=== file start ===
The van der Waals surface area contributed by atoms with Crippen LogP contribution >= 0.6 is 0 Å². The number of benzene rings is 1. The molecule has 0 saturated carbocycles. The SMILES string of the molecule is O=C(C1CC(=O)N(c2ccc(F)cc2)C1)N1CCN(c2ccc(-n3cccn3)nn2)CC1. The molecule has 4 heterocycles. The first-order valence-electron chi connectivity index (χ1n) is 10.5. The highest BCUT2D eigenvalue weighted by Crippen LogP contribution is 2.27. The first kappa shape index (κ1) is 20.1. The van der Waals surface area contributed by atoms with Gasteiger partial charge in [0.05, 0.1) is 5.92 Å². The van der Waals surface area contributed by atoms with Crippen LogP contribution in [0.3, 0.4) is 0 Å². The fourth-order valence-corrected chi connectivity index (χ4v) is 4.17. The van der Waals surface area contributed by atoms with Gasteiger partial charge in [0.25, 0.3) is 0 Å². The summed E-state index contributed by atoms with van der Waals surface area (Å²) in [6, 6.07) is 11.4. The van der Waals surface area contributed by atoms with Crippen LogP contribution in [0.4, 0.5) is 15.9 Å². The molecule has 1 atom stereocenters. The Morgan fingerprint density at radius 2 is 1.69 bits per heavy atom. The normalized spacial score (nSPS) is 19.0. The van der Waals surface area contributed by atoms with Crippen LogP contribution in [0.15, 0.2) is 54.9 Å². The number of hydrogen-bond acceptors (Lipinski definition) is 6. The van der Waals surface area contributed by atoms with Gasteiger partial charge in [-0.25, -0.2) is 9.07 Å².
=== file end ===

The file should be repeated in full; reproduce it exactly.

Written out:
The van der Waals surface area contributed by atoms with Crippen LogP contribution >= 0.6 is 0 Å². The number of benzene rings is 1. The molecule has 0 saturated carbocycles. The SMILES string of the molecule is O=C(C1CC(=O)N(c2ccc(F)cc2)C1)N1CCN(c2ccc(-n3cccn3)nn2)CC1. The molecule has 4 heterocycles. The first-order valence-electron chi connectivity index (χ1n) is 10.5. The highest BCUT2D eigenvalue weighted by Crippen LogP contribution is 2.27. The first kappa shape index (κ1) is 20.1. The van der Waals surface area contributed by atoms with Gasteiger partial charge in [0.05, 0.1) is 5.92 Å². The van der Waals surface area contributed by atoms with Crippen LogP contribution in [0.3, 0.4) is 0 Å². The fourth-order valence-corrected chi connectivity index (χ4v) is 4.17. The van der Waals surface area contributed by atoms with Gasteiger partial charge in [0.25, 0.3) is 0 Å². The summed E-state index contributed by atoms with van der Waals surface area (Å²) in [6, 6.07) is 11.4. The van der Waals surface area contributed by atoms with Crippen LogP contribution in [0.4, 0.5) is 15.9 Å². The molecule has 1 atom stereocenters. The Morgan fingerprint density at radius 2 is 1.69 bits per heavy atom. The normalized spacial score (nSPS) is 19.0. The van der Waals surface area contributed by atoms with Crippen LogP contribution in [0.15, 0.2) is 54.9 Å². The number of hydrogen-bond acceptors (Lipinski definition) is 6. The van der Waals surface area contributed by atoms with Gasteiger partial charge in [-0.25, -0.2) is 9.07 Å².